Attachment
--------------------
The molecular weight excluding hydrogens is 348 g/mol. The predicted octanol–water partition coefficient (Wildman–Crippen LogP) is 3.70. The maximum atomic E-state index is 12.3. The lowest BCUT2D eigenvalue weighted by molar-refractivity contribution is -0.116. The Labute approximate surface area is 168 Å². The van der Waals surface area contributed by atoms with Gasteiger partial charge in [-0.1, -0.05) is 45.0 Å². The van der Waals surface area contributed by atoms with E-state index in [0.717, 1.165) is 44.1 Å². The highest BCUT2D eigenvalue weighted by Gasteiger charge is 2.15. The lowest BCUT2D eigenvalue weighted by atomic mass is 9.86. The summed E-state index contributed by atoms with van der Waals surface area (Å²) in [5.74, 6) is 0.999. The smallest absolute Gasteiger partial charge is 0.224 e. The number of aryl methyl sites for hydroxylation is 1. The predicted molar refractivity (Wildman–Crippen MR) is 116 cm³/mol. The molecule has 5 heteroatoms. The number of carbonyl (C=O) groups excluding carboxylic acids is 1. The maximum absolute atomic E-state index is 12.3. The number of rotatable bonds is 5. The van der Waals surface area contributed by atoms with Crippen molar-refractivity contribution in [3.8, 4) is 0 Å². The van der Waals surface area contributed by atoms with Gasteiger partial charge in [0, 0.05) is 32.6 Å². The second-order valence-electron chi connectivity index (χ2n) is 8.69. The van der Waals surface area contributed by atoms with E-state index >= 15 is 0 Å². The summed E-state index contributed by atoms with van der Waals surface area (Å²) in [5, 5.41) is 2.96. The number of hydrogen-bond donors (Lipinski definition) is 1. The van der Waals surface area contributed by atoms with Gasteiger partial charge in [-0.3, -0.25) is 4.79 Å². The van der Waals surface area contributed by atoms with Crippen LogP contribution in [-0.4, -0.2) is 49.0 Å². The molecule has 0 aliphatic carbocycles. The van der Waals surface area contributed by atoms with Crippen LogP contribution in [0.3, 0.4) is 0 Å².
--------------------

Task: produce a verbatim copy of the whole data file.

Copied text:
The molecular weight excluding hydrogens is 348 g/mol. The predicted octanol–water partition coefficient (Wildman–Crippen LogP) is 3.70. The maximum atomic E-state index is 12.3. The lowest BCUT2D eigenvalue weighted by molar-refractivity contribution is -0.116. The Labute approximate surface area is 168 Å². The van der Waals surface area contributed by atoms with Gasteiger partial charge in [-0.1, -0.05) is 45.0 Å². The van der Waals surface area contributed by atoms with E-state index in [0.717, 1.165) is 44.1 Å². The highest BCUT2D eigenvalue weighted by Gasteiger charge is 2.15. The lowest BCUT2D eigenvalue weighted by atomic mass is 9.86. The summed E-state index contributed by atoms with van der Waals surface area (Å²) in [5.74, 6) is 0.999. The smallest absolute Gasteiger partial charge is 0.224 e. The number of aryl methyl sites for hydroxylation is 1. The predicted molar refractivity (Wildman–Crippen MR) is 116 cm³/mol. The molecule has 5 heteroatoms. The number of carbonyl (C=O) groups excluding carboxylic acids is 1. The maximum absolute atomic E-state index is 12.3. The number of rotatable bonds is 5. The van der Waals surface area contributed by atoms with Crippen molar-refractivity contribution in [3.8, 4) is 0 Å². The van der Waals surface area contributed by atoms with Gasteiger partial charge in [0, 0.05) is 32.6 Å². The second-order valence-electron chi connectivity index (χ2n) is 8.69. The van der Waals surface area contributed by atoms with E-state index >= 15 is 0 Å². The summed E-state index contributed by atoms with van der Waals surface area (Å²) in [5, 5.41) is 2.96. The number of hydrogen-bond donors (Lipinski definition) is 1. The van der Waals surface area contributed by atoms with Gasteiger partial charge in [-0.3, -0.25) is 4.79 Å². The van der Waals surface area contributed by atoms with Crippen LogP contribution in [-0.4, -0.2) is 49.0 Å². The molecule has 0 aliphatic carbocycles. The van der Waals surface area contributed by atoms with Crippen LogP contribution in [0.3, 0.4) is 0 Å².